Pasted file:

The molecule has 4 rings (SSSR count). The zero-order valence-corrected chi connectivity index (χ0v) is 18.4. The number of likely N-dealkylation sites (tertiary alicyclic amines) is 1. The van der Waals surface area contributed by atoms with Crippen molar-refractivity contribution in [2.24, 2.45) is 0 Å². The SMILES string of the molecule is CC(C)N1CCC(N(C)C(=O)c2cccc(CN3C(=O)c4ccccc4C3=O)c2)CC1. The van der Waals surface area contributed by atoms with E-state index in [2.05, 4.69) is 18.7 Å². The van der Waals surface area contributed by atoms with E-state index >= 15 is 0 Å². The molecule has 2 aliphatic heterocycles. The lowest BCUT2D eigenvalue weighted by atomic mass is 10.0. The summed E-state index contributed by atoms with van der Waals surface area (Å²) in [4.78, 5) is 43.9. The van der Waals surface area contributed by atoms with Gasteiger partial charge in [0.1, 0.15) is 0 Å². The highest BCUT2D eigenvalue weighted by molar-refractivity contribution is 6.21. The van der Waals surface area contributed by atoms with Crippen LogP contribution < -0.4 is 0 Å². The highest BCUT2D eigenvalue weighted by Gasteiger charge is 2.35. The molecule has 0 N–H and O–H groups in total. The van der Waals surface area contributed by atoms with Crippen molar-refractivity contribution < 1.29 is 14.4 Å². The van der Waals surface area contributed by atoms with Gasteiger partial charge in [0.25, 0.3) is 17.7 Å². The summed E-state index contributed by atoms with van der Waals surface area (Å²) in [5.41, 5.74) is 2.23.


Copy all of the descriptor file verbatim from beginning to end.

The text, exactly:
The molecule has 4 rings (SSSR count). The zero-order valence-corrected chi connectivity index (χ0v) is 18.4. The number of likely N-dealkylation sites (tertiary alicyclic amines) is 1. The van der Waals surface area contributed by atoms with Crippen molar-refractivity contribution in [2.24, 2.45) is 0 Å². The SMILES string of the molecule is CC(C)N1CCC(N(C)C(=O)c2cccc(CN3C(=O)c4ccccc4C3=O)c2)CC1. The van der Waals surface area contributed by atoms with E-state index in [2.05, 4.69) is 18.7 Å². The van der Waals surface area contributed by atoms with E-state index >= 15 is 0 Å². The molecule has 2 aliphatic heterocycles. The lowest BCUT2D eigenvalue weighted by atomic mass is 10.0. The summed E-state index contributed by atoms with van der Waals surface area (Å²) in [4.78, 5) is 43.9. The van der Waals surface area contributed by atoms with Gasteiger partial charge in [0.1, 0.15) is 0 Å². The highest BCUT2D eigenvalue weighted by molar-refractivity contribution is 6.21. The van der Waals surface area contributed by atoms with Crippen LogP contribution < -0.4 is 0 Å². The highest BCUT2D eigenvalue weighted by Gasteiger charge is 2.35. The molecule has 0 N–H and O–H groups in total. The van der Waals surface area contributed by atoms with Crippen molar-refractivity contribution < 1.29 is 14.4 Å². The van der Waals surface area contributed by atoms with Gasteiger partial charge in [0.25, 0.3) is 17.7 Å². The summed E-state index contributed by atoms with van der Waals surface area (Å²) in [5.41, 5.74) is 2.23.